I played a course for the first time the other day and got reminded of a simple fact of life about being an amateur golfer: We just step up there and hit it – for better or for worse.
Often, that means for worse.
We generally don’t walk the course first, measuring yardages, surveying angles and plotting strategy.
The scorecard barely gives any of that information about each hole.
The course map, if there is one, usually is tiny and hard to read.
There aren’t flashing signs on the tee box – the kind you see alongside the road when they’re doing construction – that say, “WATCH OUT FOR TROUBLE ON LEFT” or “THERE’S WATER OVER THAT RIDGE.”
If you aren’t paying attention, you can throw away two or three strokes in the blink of one bad swing.
And even if you’re provided a step-by-step instructional guide for how to play the hole, you still need to FEEL it, to see the shot in your mind’s eye and get a sense of distance.
Because there’s another fact of life for first-timers: What you think you see isn’t always what’s there.
These challenges are best wrapped up in how I butchered the eighth hole.
It’s a short par-4. Didn’t look too menacing, so I decided to hit driver and try to get it in front of the green.
Tried to hit a power fade. Double-crossed it and hit a hook. Then I uttered some of the saddest words in golf: “Oh, I didn’t realize the driving range is over there.”
That sentence should be placed on a plaque, right up there with, “It’s still your turn.”
So now I’m hitting three off the tee. Hit a big drive this time. Really got all of it. Should be right in front of the green.
Then we get up there. Uh oh. There’s a pond on the left, out of sight from the tee. That’s where my ball was headed. Why hadn’t I looked at the card? Or asked someone? How dumb!
We couldn’t find the ball. It had to be wet. So now I’m hitting five from a thin lie on the patchy ground short of the water and am feeling completely screwed up mentally.
Naturally, I dump yet another ball in the water. So now I’m hitting seven, and I wind up posting a round-ruining 10 … on a short par-4.
I can’t recall the last time I made a 10.
Nothing I did the rest of the day – not even a 38 on the back nine – could rescue my score from that disaster.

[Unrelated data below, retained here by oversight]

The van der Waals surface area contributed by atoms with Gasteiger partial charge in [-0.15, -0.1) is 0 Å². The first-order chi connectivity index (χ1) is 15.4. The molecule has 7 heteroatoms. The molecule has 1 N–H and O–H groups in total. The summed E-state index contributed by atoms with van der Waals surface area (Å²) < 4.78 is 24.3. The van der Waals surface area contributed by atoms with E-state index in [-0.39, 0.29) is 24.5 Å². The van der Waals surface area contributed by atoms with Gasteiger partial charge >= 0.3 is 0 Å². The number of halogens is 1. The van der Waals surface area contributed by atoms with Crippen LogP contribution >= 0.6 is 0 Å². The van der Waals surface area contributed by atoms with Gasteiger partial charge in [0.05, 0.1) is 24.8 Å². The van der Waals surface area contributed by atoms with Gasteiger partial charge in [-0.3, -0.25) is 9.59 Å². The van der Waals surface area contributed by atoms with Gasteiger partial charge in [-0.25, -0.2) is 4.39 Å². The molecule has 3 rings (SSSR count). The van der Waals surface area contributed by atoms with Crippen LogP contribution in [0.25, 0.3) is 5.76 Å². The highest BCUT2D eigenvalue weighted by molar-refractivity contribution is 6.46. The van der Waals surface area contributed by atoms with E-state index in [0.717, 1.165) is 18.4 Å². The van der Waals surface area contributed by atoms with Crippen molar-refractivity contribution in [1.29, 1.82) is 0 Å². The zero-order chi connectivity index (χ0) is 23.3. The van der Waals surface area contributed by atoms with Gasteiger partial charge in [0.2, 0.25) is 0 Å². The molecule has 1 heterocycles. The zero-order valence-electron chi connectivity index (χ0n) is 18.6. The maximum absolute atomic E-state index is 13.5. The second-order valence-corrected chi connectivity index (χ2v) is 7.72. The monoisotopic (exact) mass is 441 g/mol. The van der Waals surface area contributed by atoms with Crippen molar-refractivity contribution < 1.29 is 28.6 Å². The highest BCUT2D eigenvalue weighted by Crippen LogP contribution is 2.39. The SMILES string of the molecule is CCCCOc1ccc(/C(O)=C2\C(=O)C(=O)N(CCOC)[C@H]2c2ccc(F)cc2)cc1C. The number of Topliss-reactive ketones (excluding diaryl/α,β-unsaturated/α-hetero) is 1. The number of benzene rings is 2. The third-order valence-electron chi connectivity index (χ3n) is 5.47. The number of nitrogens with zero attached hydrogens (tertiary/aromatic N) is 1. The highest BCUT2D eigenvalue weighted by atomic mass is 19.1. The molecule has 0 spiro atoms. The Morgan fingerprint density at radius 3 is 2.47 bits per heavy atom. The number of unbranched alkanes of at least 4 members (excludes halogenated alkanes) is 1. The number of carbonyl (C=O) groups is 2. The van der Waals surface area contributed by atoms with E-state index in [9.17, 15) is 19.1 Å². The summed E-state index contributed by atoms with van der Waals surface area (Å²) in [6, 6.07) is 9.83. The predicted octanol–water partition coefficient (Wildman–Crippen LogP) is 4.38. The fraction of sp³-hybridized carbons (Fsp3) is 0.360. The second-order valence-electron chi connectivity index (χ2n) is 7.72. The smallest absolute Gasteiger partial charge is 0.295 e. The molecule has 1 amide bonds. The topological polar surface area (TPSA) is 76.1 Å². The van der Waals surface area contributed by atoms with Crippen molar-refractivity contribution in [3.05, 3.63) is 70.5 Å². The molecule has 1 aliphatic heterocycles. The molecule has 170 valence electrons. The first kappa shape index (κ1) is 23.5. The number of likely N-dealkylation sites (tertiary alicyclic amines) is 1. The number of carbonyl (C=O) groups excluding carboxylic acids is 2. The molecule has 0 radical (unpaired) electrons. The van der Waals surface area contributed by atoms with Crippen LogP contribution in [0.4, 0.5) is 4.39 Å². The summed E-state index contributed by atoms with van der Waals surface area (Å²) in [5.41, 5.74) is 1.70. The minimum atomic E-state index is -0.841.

As I was driving home, I thought about how easily that stumble could have been avoided.
First of all, I had no business hitting driver when I didn’t know the golf course. Sure, there didn’t seem to be much trouble, but I got greedy.
Second, I realized that I should be asking questions when any part of the hole is hidden.
Third, I really, really, really have to be aware of where the out of bounds is.
Dumb, dumber, dumbest.
If I had done some basic things, like ask a couple of questions or just played a little more conservatively when I wasn’t sure, I probably would have parred that little hole and shot something within the range of my normal score.
This discussion sparks a question that applies to all of us no matter whether we’re playing a course for the first time or the hundredth time:
When you look back on recent rounds you have played, how often do you see a spot where hitting the wrong club is the culprit? If it cost you more than one shot, that’s Exhibit A of where your problem lies. In my case, it cost me as many as SIX shots.
No wonder the pros agonize with their caddie over what to hit. There are about a million differences between them and us, but that’s one of the most important ones.
And yet it’s just one more thing that I love about our great game. There’s no other sport where players use a different piece of equipment – from a total of 14 – on virtually every shot.
But I have a suggestion: As technology keeps becoming more and more a part of daily life, it would be great if courses put thorough hole descriptions on their websites, complete with how far it is to the trouble.
We all carry our cellphones with us wherever we go – it wouldn’t be a big deal to access it. Younger golfers, being so used to getting information in this manner, would especially appreciate this, I would think. It wouldn’t solve all the challenges of playing a course for the first time, but it would help.
Golf is plenty hard as it is. We keep talking about how ways to make it more fun for the average player, and look at it this way: Putting something on a website is a lot easier than having a big flashing sign.
Although maybe I need something even more obvious to prevent me from doing something incredibly dumb.